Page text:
New York extends time period to file civil lawsuits in sex abuse cases

New York extends time period to file civil lawsuits in sex abuse cases

New York Gov. Andrew Cuomo chats with Bishop Nicholas DiMarzio, left, of Brooklyn, N.Y., and New York Cardinal Timothy M. Dolan outside St. Patrick's Cathedral during the Columbus Day Parade in New York City Oct. 14, 2019. (Credit: CNS)

New York has extended its window for abuse victims to bring a lawsuit.

NEW YORK — Governor Andrew Cuomo has extended the state’s lookback window for victims of abuse to file civil lawsuits until January 14, 2021 due to the COVID-19 pandemic. 

The New York Child Victims Act (CVA) took effect last August and extends the statute of limitations for abuse victims which had originally allowed for a one-year window in which victims could bring suit. Further, the legislation extended the statute of limitations for civil claims, now allowing survivors to file a claim until they are 55 years old. In January, a similar window allowing for two years took effect in New Jersey. 

Given that courts have been closed for nearly two months, the governor said on Friday that he would extend the special period into 2021. 

In March, the legislature granted Cuomo broad powers amid the pandemic. At the time, however, the New York Civil Liberties Union and some legislators voiced opposition to it. Presumably, Cuomo is exercising those powers here in announcing this extension, though it remains to be seen as to whether he will face a challenge from legislators over it.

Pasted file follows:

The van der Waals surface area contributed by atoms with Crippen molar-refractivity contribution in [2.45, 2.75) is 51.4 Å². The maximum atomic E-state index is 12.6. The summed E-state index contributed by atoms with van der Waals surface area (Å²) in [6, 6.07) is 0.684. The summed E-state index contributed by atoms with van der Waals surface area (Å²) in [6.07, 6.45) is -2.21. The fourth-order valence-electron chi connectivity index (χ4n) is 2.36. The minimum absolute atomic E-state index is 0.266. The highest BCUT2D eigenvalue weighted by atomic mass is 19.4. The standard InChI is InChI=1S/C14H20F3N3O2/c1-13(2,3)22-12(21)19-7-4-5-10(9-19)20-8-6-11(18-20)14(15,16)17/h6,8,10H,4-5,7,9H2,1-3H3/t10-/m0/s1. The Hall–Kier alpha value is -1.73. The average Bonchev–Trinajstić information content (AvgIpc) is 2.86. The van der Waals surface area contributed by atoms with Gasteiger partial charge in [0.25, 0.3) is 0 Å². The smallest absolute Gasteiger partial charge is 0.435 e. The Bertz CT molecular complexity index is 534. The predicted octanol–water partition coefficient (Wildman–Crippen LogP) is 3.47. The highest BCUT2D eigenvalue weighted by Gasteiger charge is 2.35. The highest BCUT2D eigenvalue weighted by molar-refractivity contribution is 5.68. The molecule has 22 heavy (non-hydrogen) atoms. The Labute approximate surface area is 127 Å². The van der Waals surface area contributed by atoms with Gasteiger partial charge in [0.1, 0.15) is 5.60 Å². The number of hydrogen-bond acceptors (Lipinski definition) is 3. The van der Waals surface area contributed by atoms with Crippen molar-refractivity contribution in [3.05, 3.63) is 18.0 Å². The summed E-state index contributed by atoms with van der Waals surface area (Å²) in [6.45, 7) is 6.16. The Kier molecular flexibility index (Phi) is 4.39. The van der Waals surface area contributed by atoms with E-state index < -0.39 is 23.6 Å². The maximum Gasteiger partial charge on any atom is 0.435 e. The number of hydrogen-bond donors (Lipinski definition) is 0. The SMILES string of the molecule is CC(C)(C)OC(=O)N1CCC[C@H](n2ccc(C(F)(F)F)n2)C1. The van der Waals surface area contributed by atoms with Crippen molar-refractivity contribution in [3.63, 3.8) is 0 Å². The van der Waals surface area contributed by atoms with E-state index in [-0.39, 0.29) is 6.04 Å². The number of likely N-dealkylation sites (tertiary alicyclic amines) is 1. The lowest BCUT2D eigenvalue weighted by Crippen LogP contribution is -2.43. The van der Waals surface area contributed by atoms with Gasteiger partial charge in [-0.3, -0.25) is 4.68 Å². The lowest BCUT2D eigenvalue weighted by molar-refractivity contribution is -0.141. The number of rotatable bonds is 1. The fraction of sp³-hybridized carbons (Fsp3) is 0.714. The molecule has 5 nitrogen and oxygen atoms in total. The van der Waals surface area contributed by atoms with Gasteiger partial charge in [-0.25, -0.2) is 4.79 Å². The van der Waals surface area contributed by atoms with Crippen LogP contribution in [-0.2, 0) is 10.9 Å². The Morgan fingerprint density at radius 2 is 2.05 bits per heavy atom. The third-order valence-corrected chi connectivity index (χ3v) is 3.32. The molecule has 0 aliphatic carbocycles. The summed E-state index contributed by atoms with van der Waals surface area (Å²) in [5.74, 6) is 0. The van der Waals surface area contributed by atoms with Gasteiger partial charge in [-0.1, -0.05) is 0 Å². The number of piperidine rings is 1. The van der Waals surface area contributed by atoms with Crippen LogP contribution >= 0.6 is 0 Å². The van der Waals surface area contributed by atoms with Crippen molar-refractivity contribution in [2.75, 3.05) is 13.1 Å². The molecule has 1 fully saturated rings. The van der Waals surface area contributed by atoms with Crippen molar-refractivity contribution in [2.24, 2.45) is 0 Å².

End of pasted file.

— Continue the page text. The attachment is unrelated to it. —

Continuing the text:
“The governor has issued a slew of executive orders on any number of things, including elections and the petitioning process for getting on a ballot, motor vehicle inspections and registration renewals, waivers of regulations to allow out of state doctors to practice here,” Dennis Poust, the director of communications for the New York State Catholic Conference told Crux. 

“Among those was a tolling of statutes of limitation from the time that he suspended most court proceedings. It was unclear if the CVA window, which is not a statute of limitations but rather a legislative action to provide an extraordinary look back at previously time-barred cases, was covered by the tolling,” Poust continued. 

“CVA advocates were concerned it was unclear, and have been advocating for an extension. The governor has been asked several times about a bill that would extend the statute of limitations by another year, but had not taken a position,” said Poust. “The decision to extend it through executive order is not terribly surprising to us.”

Poust said the conference is not taking a specific position on the extension, as it did not have a position on the original bill passed last year. 

“We will continue to work toward healing and justice for survivors of clergy sexual abuse, whenever it occurred and regardless of the status of the Child Victims Act,” said Poust. 

Follow Christopher White on Twitter: @cwwhite212 

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